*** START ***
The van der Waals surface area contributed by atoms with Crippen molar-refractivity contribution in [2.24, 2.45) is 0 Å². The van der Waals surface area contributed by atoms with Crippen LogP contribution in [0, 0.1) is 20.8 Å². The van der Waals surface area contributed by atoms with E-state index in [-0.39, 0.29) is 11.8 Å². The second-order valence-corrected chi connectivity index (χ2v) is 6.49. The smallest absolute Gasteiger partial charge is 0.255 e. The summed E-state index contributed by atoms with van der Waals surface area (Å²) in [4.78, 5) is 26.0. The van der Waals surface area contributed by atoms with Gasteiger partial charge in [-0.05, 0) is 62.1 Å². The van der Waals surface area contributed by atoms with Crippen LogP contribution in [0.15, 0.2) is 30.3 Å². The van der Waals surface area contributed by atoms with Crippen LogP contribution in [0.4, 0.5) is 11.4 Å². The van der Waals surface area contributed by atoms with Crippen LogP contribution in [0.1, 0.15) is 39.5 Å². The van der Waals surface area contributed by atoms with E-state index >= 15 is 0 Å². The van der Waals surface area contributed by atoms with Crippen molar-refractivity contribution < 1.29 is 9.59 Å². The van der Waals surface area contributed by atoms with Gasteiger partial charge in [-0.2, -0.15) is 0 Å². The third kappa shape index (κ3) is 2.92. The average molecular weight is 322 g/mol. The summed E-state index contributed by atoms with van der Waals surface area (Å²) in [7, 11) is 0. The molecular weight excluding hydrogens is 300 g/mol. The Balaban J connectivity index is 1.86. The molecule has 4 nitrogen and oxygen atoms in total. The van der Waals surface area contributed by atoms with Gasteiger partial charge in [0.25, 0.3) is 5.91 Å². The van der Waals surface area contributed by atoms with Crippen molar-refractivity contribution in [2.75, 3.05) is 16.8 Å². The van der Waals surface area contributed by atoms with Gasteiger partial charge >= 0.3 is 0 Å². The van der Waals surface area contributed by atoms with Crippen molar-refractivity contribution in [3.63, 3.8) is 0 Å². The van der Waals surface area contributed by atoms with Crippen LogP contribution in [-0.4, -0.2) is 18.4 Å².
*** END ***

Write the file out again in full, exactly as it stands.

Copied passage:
The van der Waals surface area contributed by atoms with Crippen molar-refractivity contribution in [2.24, 2.45) is 0 Å². The van der Waals surface area contributed by atoms with Crippen LogP contribution in [0, 0.1) is 20.8 Å². The van der Waals surface area contributed by atoms with E-state index in [-0.39, 0.29) is 11.8 Å². The second-order valence-corrected chi connectivity index (χ2v) is 6.49. The smallest absolute Gasteiger partial charge is 0.255 e. The summed E-state index contributed by atoms with van der Waals surface area (Å²) in [4.78, 5) is 26.0. The van der Waals surface area contributed by atoms with Gasteiger partial charge in [-0.05, 0) is 62.1 Å². The van der Waals surface area contributed by atoms with Crippen LogP contribution in [0.15, 0.2) is 30.3 Å². The van der Waals surface area contributed by atoms with Crippen LogP contribution in [0.4, 0.5) is 11.4 Å². The van der Waals surface area contributed by atoms with Crippen LogP contribution in [0.1, 0.15) is 39.5 Å². The van der Waals surface area contributed by atoms with E-state index >= 15 is 0 Å². The van der Waals surface area contributed by atoms with Crippen molar-refractivity contribution < 1.29 is 9.59 Å². The van der Waals surface area contributed by atoms with Gasteiger partial charge in [-0.2, -0.15) is 0 Å². The third kappa shape index (κ3) is 2.92. The average molecular weight is 322 g/mol. The summed E-state index contributed by atoms with van der Waals surface area (Å²) in [7, 11) is 0. The molecular weight excluding hydrogens is 300 g/mol. The Balaban J connectivity index is 1.86. The molecule has 4 nitrogen and oxygen atoms in total. The van der Waals surface area contributed by atoms with Gasteiger partial charge in [0.25, 0.3) is 5.91 Å². The van der Waals surface area contributed by atoms with Crippen molar-refractivity contribution in [2.75, 3.05) is 16.8 Å². The van der Waals surface area contributed by atoms with Gasteiger partial charge >= 0.3 is 0 Å². The van der Waals surface area contributed by atoms with Crippen molar-refractivity contribution in [3.63, 3.8) is 0 Å². The van der Waals surface area contributed by atoms with Crippen LogP contribution in [-0.4, -0.2) is 18.4 Å².